Salimeh Sekeh wants to help humanity — and she sees artificial intelligence as a key way to do that. At the University of Maine, Sekeh is leading research that designs machine learning models and teaches artificial intelligence to essentially improve itself, which will have impactful applications in Maine and beyond.

Before Sekeh joined the University of Maine in 2019, she was a postdoctoral student at the University of Michigan in electrical engineering and computer science. On the North Campus where she spent most of her days, she often attended events about how artificial intelligence was working to improve everything from autonomous vehicles to medical machinery. 

Sekeh was already passionate about algorithm design — the architecture of code that determines what it can and can’t do — and started envisioning how she could use her skills to continue improving these technologies in positive ways.

“AI is a technology that can help us shape the world that we want to live in,” Sekeh says. “It doesn’t apply to one single problem. Anything can be somehow linked because in anything you have data.”

When she was applying for tenure-track positions, she saw an opportunity to bring this interest in machine learning to UMaine, which she learned was planning to heavily invest in machine learning, data science and artificial intelligence research.

Now, Sekeh studies deep neural networks — basically, a subset of artificial intelligence that learns by mimicking our own brains’ complex connections. Deep neural networks are already present in many aspects of daily life, from virtual assistants like Siri and Alexa and autonomously driving cars to photo tagging suggestions on Facebook that seem to get more uncannily accurate every day.

Sekeh explains that no matter their function, deep neural networks need training to perform the tasks they are assigned and make decisions. Facial recognition software, for example, must learn the difference between faces  before it can say whose face, exactly, is pictured.

Sekeh used the example of a baby learning how to do basic tasks, like eating. A researcher provides a deep neural network with “training data” like a parent will demonstrate the basic mechanics of eating to a baby, until eventually the baby is able to eat on its own. 

However, deep neural networks are complex and require a large amount of computer memory to operate. As the technology and algorithms continue to evolve and improve, figuring out how to compress them without losing their functionality and performance is increasingly important.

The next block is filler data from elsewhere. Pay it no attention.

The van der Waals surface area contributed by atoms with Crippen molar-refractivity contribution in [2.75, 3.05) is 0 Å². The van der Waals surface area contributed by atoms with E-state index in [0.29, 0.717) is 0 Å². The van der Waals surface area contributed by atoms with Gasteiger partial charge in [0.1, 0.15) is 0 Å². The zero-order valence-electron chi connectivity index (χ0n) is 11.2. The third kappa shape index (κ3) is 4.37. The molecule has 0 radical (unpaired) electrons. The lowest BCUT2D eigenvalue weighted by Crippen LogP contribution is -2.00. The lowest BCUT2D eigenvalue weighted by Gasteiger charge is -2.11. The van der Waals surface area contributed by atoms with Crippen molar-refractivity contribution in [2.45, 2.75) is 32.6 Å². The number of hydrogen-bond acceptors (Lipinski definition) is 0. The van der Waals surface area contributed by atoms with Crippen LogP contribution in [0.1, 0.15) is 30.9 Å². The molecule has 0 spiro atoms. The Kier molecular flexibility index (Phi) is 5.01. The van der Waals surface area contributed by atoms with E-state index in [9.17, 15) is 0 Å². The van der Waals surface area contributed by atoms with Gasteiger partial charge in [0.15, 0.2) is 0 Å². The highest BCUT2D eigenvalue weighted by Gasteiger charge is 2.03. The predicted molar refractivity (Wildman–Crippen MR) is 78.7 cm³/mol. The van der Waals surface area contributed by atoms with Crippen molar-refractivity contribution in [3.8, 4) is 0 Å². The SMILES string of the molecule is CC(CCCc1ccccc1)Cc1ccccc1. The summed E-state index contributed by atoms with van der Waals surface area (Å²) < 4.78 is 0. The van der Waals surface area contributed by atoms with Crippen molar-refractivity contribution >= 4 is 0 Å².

Sekeh wants to figure out how to prototype the architecture of  these deep neural networks in such a way that they are better able to figure out what learned skills they need for a given task through a process known as “continual learning.” With Sekeh’s algorithm, deep neural networks will be able set aside or “freeze” unneeded functionalities to use for the next task instead of filtering them entirely, as is often the case with existing algorithms.

“Once I learn how to eat, I don’t forget,” Sekeh says. “When you are teaching a baby walking or any other task, it’s not forgetting how to eat. The part of the brain that has already learned to eat and is ‘freezed’ for that. What’s the result of this process is lifelong learning which is what humans are doing.”

In 2021, Sekeh received $80,000 from the National Science Foundation for her research. She hopes that her compression techniques will make deep neural networks less expensive to run in order to expand their use in smaller devices like cell phones and drones and also in limited resource environments — for example, an aerial drone gathering data on a remote forest. 

Sekeh’s deep neural network research isn’t limited to compression, though. In 2022, Sekeh received yet another $679,004 grant from the NSF — this time, an Early CAREER Award — to research machine learning robustness, or the ability of the models to deal with noise or perturbations without losing their functionality, performing well even in the face of adversarial conditions.

Think of an autonomous vehicle camera detecting a stop sign, but the image is blurry because the car hit a bump or it is raining outside. A network that lacks robustness may interpret this noisy image as a slow sign, which would put the user in danger.

“We have some data that makes a network vulnerable and fools the network. Our mission is that when we are learning tasks and training deep learning algorithms, we teach the network to be robust towards those adversarial examples.”

Sekeh says that the machine learning industry tends to keep the ideas of robustness and compression separate, but through her research, she aims to unite the two to make better and efficient overall deep neural networks.

“We’re saying, ‘Hold on a second, if you’re doing compression and part of your network gets discarded, isn’t it vulnerable?’” Sekeh says. “Let’s do it simultaneously: compress it and address the robustness. We’re working on them both independently and where they overlap to improve the deep learning models’ performance in an efficient and robust fashion.”

Sekeh envisions many ways that her research can apply to solving problems in Maine and beyond. Robust and efficient deep neural networks will not only make autonomous cars safer to drive even in the snowiest parts of Maine, but it will also make drones and other autonomous research vehicles more accurate and usable for farmers, foresters, marine scientists and more.

Sekeh sees education as an essential element of her work — and not just teaching AI. She is organizing two summer boot camps for undergraduate students at the Roux Institute to learn more about deep neural networks and train the next generation of scientists like her.